Elitism is Darwinism for heavy metal


If you are a false, do not entry. – Sarcofago

Elitism gets a bad rap because it has been appropriated by hipsters to justify their interest in low-quality but obscure bands. The obscurity of those bands makes them rare, which makes them valuable in a social situation, as you can always one up someone else by suggesting something more obscure, connoting greater knowledge, experience and “being in the know” on your part. This is the inverse of elitism however which is a simple formula of quality > quantity, which hipsters confuse with simply measuring by quantity alone in order to find the least popular and equate it with the highest quality.

Inferior substitutes replacing quality originals is after all a trope if not the defining feature of what happens over time in our society. A good idea becomes edgy, then hip, and so a dumbed-down version is made for the masses to democratically share in the hipness, at which point declining quality (dumbing down) destroys whatever made the idea important in the first place. One needs look no further than the progression of Metallica from their second album to their fourth to see this in action. Over time, the complexity and intensity erodes and is replaced by a friendly, vapid and appearance-based substitute. The story arc of black metal shows this most clearly, moving from an outlaw genre that upended all rock and pop conventions to a pale imitation in the form of indie rock with incomprehensible screaming.

It is no wonder the hipsters want elitism misunderstood. It would eliminate the entirety of hipster bands by pointing out that, instead of being quality because of their rare quantity, they are impostors and pretenders. Poseurs, if you will. Then again, what defines hipsters is the formula appearance > reality, so that entire genre of people are by nature poseurs, scenesters, day-trippers, tourists, pretenders and the like. Elitism offers cynicism with hope: that by raising our standards, we can raise quality. World-weary observers may note that this has something in common with the theories of Charles Darwin, which held that better adapted creatures reproduce more and thus over the years their traits predominate; on the other hand, traits which are not used die out. Cynicism by itself leads to a dark place where nothing has value, but cynicism with hope leads out of the confusing harangue of nonsense that most people rationalize themselves into liking, and shows instead a chance to clear the clutter, value the good, and spend life on more meaningful pursuits than what is new or obscure.

Darwin gave us a warning, however. Humans now control the index of selection, and so if we value the wrong things, those will predominate over other traits and exclude those traits. For example, in black metal it became fashionable to like the novelty of hybrids with indie-rock, and those sold more as a result, and this displaced most of the original material. In turn, the originalists attempted to preserve their music through exaggerating its external characteristics, which led to self-parody and low quality. Elitism is recognition of what our ancestors could have told us: most people, most of the time, are engaged in useless or stupid activity in order to appear important. The self-importance of the individual is the death of humanity, perhaps, but it certainly forms the death of music. One needs look no further than a thread of favorite bands where each user busily types in the most obscure bands he can think of in order to appear wise.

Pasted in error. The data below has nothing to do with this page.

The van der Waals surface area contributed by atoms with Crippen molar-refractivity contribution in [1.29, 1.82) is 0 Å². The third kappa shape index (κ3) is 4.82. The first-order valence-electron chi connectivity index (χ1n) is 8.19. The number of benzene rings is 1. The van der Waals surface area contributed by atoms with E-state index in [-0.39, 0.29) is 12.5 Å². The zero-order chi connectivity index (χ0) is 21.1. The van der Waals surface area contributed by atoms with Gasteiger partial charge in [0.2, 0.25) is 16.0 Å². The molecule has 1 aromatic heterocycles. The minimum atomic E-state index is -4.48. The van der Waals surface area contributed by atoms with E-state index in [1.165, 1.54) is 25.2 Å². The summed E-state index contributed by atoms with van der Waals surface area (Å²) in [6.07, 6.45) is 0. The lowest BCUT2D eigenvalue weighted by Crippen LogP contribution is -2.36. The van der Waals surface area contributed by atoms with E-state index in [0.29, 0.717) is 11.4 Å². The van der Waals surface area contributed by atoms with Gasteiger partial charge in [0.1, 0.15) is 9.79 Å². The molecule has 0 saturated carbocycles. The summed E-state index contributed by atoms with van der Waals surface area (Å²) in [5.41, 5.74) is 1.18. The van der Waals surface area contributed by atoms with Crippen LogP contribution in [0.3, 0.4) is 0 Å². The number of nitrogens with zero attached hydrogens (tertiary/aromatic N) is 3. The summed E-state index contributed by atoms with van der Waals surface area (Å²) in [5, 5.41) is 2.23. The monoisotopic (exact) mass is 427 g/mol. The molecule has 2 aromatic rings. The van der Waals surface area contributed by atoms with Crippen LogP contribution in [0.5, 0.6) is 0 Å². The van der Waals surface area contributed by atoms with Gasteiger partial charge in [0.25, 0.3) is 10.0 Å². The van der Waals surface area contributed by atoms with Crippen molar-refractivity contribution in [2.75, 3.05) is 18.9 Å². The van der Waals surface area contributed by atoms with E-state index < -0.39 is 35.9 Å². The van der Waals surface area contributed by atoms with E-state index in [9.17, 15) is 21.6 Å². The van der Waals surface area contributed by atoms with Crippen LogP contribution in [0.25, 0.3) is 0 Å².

Misanthropy has long been a trait of metal. Compassionate misanthropy would be much like cynicism with hope, or a recognition that most people are busy with the useless, but that some are not, and if we value those good, we get more of the good; on the other hand, if we ignore them, they die out. Darwin would nod and smile at this implementation of his theory. Unfortunately for humans, only some — those with the intelligence, experience and honesty/aggression to pursue the truth — can articulate the difference between gunk and glory. These are opposed by the rest because these tastemakers will point out the the Emperor has no clothes on at all, which invalidates the posing and posturing of the majority. This in turn renders the hipster, scenester and try-hard irrelevant, and they fear this and as a result fight hard against any quality > quantity assessment, which leads them to try doubly hard to find the obscure but mediocre and champion it as the apex of the genre.

Majorities however determine the order of the day. They have more money and in democratic societies, political power; their misery is that by “winning,” they self-destruct by replacing quality with inferior substitutes. The last twenty years of heavy metal reflect this anti-Darwinian approach and quality has declined proportionately. Even record labels find that following the most recent trends — the way to success in a mass society — has stopped working for them as consistently as it used to. This intensifies the desire to replace quality with quantity, especially by claiming that a small quantity or being ironic, different, unique or contrarian signals quality. On this point, hipsters join with the bourgeois mass consumer marketers in the same theory, and through two different pathways, produce the same inferior result.


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